Choose and work with a designer

Key things to agree with your designer

Guide

Before your design project starts, you should agree a number of key things with your designer or design team. These include:

  • Objectives - these should be specific, measurable, realistic, time-limited and understood by both sides.
  • Internal resources - take into account all the people and information the project will require, from materials to manufacturing techniques.
  • Costs - agree with a designer how you will pay them and will there be additional costs, ie are the design fees an estimate, fixed-price or on a 'price-not-to-exceed' basis.
  • Schedules - include the design team in your timetable and make them aware of any critical milestones along the way to the final deadline.
  • Communication - aim for open discussions with your design team and a steady flow of ideas between both parties to help ensure the right design is picked for development.
  • Control - aim for firm decisions at all times to avoid wasting money on unproductive ideas.
  • Progress reviews - hold regular reviews that keep everyone up to date.
  • Intellectual property (IP) - agree any IP issues in advance. You can draw up contracts to ensure that your business retains any IP created as part of the project.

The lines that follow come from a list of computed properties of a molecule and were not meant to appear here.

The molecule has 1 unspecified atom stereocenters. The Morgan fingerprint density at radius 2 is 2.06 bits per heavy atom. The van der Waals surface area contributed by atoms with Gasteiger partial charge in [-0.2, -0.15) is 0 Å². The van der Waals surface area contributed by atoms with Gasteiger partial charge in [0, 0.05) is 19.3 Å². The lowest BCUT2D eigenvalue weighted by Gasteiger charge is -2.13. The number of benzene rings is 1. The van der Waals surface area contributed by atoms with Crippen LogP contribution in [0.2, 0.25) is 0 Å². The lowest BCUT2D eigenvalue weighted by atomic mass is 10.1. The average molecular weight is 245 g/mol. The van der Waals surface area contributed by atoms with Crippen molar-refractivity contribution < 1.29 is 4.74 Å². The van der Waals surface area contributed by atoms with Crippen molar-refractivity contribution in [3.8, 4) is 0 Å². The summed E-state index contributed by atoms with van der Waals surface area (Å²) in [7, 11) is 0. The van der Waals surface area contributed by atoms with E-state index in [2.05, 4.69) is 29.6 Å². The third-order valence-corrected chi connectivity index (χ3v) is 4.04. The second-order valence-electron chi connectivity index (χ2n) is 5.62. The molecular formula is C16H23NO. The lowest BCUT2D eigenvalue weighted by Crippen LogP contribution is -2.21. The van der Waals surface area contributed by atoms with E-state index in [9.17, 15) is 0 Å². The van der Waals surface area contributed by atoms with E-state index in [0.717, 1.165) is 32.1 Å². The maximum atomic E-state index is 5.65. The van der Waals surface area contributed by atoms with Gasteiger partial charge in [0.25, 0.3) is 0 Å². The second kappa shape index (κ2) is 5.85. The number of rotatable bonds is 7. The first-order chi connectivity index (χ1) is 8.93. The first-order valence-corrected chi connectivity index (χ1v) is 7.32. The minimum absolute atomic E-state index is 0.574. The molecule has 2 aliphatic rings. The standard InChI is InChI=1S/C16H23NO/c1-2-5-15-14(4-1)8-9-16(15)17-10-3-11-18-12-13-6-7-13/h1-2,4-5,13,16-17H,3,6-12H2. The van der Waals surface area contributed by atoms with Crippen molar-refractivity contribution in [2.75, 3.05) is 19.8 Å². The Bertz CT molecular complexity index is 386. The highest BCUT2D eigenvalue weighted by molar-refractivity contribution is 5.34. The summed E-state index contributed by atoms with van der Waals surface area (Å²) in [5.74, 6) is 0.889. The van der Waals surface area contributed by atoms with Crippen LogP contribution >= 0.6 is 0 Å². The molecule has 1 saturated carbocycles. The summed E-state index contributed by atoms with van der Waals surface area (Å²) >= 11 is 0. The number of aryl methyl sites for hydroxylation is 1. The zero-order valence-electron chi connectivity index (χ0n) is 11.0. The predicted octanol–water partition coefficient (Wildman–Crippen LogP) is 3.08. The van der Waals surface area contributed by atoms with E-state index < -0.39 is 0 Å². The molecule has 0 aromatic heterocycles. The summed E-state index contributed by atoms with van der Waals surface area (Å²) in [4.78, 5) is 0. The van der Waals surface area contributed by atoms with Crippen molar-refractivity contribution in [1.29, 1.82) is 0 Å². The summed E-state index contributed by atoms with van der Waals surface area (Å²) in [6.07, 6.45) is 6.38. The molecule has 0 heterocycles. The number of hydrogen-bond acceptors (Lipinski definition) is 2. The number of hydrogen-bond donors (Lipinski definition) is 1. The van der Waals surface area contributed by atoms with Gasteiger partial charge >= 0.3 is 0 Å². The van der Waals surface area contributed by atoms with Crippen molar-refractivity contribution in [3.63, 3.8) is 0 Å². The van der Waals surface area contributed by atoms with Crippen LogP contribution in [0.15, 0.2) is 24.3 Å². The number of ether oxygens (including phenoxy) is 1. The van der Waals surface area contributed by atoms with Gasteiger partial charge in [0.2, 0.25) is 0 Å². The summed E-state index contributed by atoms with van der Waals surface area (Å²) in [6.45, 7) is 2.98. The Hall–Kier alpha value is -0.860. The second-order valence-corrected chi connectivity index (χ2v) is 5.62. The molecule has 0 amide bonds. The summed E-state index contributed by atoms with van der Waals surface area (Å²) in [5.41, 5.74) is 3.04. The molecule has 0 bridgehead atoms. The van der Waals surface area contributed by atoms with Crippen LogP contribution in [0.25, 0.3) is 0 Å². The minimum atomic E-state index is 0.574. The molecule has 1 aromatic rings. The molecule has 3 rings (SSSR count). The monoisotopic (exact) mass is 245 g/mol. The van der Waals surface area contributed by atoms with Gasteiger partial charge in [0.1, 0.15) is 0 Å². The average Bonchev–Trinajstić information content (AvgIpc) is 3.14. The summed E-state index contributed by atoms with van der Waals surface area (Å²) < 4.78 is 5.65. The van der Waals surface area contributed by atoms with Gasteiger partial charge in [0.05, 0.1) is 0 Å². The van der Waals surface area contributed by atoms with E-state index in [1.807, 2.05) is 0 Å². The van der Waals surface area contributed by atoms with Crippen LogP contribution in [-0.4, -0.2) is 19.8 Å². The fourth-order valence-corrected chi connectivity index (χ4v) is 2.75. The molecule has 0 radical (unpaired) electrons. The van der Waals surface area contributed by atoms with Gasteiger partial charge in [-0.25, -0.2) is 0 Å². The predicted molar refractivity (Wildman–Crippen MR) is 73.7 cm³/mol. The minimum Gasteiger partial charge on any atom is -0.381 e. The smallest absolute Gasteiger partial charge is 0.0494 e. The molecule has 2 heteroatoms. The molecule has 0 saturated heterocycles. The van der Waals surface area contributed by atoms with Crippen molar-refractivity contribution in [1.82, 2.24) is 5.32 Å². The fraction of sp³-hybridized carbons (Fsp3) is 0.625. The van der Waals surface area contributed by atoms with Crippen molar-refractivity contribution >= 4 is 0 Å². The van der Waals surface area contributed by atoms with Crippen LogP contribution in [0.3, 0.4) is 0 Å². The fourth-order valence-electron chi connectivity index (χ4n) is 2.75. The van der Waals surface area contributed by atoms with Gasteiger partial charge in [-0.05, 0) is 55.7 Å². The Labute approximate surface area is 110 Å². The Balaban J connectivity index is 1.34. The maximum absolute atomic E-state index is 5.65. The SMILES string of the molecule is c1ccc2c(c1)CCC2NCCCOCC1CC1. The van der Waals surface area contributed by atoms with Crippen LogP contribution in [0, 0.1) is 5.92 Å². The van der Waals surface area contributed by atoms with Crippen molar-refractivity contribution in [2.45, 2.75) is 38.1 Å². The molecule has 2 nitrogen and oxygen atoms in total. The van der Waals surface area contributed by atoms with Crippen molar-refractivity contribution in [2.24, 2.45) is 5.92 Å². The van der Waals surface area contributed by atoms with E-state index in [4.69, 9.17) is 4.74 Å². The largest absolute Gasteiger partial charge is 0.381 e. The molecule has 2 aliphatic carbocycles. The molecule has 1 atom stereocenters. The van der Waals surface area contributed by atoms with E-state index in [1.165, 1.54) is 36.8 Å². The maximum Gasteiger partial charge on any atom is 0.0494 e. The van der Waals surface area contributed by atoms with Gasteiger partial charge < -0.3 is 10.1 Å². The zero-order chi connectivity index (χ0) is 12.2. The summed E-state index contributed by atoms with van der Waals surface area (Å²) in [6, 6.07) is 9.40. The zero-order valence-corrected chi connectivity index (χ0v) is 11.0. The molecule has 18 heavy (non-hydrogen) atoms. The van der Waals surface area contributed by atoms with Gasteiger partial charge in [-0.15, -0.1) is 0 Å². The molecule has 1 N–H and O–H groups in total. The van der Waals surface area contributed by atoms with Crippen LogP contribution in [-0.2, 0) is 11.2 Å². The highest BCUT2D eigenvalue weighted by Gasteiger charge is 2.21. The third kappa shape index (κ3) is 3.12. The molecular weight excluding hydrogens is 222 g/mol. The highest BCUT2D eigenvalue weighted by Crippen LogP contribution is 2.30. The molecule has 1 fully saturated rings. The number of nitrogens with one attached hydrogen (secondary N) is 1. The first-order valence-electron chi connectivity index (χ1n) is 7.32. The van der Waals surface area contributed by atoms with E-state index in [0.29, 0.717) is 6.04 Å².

Preparation is key to ensuring that you get the most from your discussions.

Estimate and negotiate your design budget

Designers usually charge either a daily or hourly rate, or a fixed fee for the entire project. Sometimes, they may wish to arrange the payment on a royalty basis, as a share of the revenue generated by their work.

Depending on the agency size and structure, and the scope of the work, the fees may involve:

  • a pitch fee
  • the design work fee
  • copywriting
  • print or production
  • specialist skills or equipment
  • prototyping and testing
  • market research
  • IP assignment

It is important to discuss all the costs involved to make sure that both sides understand what they are agreeing too.

Design proposal document

The designer may wish to develop a formal proposal document in response to your design brief. In this proposal, the designer will work out what they need to do, how long this is likely to take and how much they need to charge for it. They will also outline what you will get for your money.

After agreeing the brief and the proposal, the designer will proceed to explore possible solutions. From this point, it will be important to manage your design project effectively.